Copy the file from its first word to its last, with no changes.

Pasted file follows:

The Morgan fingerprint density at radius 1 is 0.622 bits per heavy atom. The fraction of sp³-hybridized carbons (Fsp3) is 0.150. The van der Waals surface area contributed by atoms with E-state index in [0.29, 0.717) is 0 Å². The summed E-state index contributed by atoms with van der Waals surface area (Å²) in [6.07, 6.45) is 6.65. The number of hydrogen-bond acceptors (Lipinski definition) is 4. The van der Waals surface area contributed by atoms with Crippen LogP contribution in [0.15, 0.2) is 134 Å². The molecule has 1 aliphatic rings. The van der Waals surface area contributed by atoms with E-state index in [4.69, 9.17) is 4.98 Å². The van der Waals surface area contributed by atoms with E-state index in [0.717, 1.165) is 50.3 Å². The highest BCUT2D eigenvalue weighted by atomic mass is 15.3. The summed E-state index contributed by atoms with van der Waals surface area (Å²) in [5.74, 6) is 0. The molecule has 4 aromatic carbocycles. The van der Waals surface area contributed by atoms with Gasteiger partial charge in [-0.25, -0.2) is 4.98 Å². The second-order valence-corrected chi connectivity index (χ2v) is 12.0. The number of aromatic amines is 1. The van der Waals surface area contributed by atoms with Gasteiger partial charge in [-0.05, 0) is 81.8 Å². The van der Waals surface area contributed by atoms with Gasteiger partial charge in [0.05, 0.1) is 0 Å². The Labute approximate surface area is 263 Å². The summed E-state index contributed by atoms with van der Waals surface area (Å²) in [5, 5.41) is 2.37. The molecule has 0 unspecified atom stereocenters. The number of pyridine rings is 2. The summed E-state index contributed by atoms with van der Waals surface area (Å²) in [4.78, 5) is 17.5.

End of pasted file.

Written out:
The Morgan fingerprint density at radius 1 is 0.622 bits per heavy atom. The fraction of sp³-hybridized carbons (Fsp3) is 0.150. The van der Waals surface area contributed by atoms with E-state index in [0.29, 0.717) is 0 Å². The summed E-state index contributed by atoms with van der Waals surface area (Å²) in [6.07, 6.45) is 6.65. The number of hydrogen-bond acceptors (Lipinski definition) is 4. The van der Waals surface area contributed by atoms with Crippen LogP contribution in [0.15, 0.2) is 134 Å². The molecule has 1 aliphatic rings. The van der Waals surface area contributed by atoms with E-state index in [4.69, 9.17) is 4.98 Å². The van der Waals surface area contributed by atoms with E-state index in [0.717, 1.165) is 50.3 Å². The highest BCUT2D eigenvalue weighted by atomic mass is 15.3. The summed E-state index contributed by atoms with van der Waals surface area (Å²) in [5.74, 6) is 0. The molecule has 4 aromatic carbocycles. The van der Waals surface area contributed by atoms with Gasteiger partial charge in [-0.25, -0.2) is 4.98 Å². The second-order valence-corrected chi connectivity index (χ2v) is 12.0. The number of aromatic amines is 1. The van der Waals surface area contributed by atoms with Gasteiger partial charge in [-0.05, 0) is 81.8 Å². The van der Waals surface area contributed by atoms with Gasteiger partial charge in [0.05, 0.1) is 0 Å². The Labute approximate surface area is 263 Å². The summed E-state index contributed by atoms with van der Waals surface area (Å²) in [5, 5.41) is 2.37. The molecule has 0 unspecified atom stereocenters. The number of pyridine rings is 2. The summed E-state index contributed by atoms with van der Waals surface area (Å²) in [4.78, 5) is 17.5.